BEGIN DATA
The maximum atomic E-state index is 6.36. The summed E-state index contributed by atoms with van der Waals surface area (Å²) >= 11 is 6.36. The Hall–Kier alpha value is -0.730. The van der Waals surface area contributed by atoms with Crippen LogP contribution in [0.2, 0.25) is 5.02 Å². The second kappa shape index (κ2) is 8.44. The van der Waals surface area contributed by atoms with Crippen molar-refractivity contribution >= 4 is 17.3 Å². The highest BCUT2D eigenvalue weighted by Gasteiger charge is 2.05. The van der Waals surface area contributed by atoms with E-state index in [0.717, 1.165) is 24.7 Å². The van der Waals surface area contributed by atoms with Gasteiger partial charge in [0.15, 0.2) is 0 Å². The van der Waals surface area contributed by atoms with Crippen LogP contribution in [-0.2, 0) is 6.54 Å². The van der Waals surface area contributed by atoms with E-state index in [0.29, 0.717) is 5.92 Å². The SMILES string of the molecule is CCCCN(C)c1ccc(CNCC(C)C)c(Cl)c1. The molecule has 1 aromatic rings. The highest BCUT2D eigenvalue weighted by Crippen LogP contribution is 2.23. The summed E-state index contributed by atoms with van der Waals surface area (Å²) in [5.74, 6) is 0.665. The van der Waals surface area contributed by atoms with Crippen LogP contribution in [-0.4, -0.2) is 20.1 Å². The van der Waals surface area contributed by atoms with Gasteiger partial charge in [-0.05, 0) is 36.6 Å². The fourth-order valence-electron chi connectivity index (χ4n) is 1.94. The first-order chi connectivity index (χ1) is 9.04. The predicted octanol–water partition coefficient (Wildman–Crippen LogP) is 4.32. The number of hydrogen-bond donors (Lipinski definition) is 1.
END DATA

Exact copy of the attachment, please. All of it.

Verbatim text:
The maximum atomic E-state index is 6.36. The summed E-state index contributed by atoms with van der Waals surface area (Å²) >= 11 is 6.36. The Hall–Kier alpha value is -0.730. The van der Waals surface area contributed by atoms with Crippen LogP contribution in [0.2, 0.25) is 5.02 Å². The second kappa shape index (κ2) is 8.44. The van der Waals surface area contributed by atoms with Crippen molar-refractivity contribution >= 4 is 17.3 Å². The highest BCUT2D eigenvalue weighted by Gasteiger charge is 2.05. The van der Waals surface area contributed by atoms with E-state index in [0.717, 1.165) is 24.7 Å². The van der Waals surface area contributed by atoms with Gasteiger partial charge in [0.15, 0.2) is 0 Å². The van der Waals surface area contributed by atoms with Crippen LogP contribution in [-0.2, 0) is 6.54 Å². The van der Waals surface area contributed by atoms with E-state index in [0.29, 0.717) is 5.92 Å². The SMILES string of the molecule is CCCCN(C)c1ccc(CNCC(C)C)c(Cl)c1. The molecule has 1 aromatic rings. The highest BCUT2D eigenvalue weighted by Crippen LogP contribution is 2.23. The summed E-state index contributed by atoms with van der Waals surface area (Å²) in [5.74, 6) is 0.665. The van der Waals surface area contributed by atoms with Crippen LogP contribution in [-0.4, -0.2) is 20.1 Å². The van der Waals surface area contributed by atoms with Gasteiger partial charge in [-0.05, 0) is 36.6 Å². The fourth-order valence-electron chi connectivity index (χ4n) is 1.94. The first-order chi connectivity index (χ1) is 9.04. The predicted octanol–water partition coefficient (Wildman–Crippen LogP) is 4.32. The number of hydrogen-bond donors (Lipinski definition) is 1.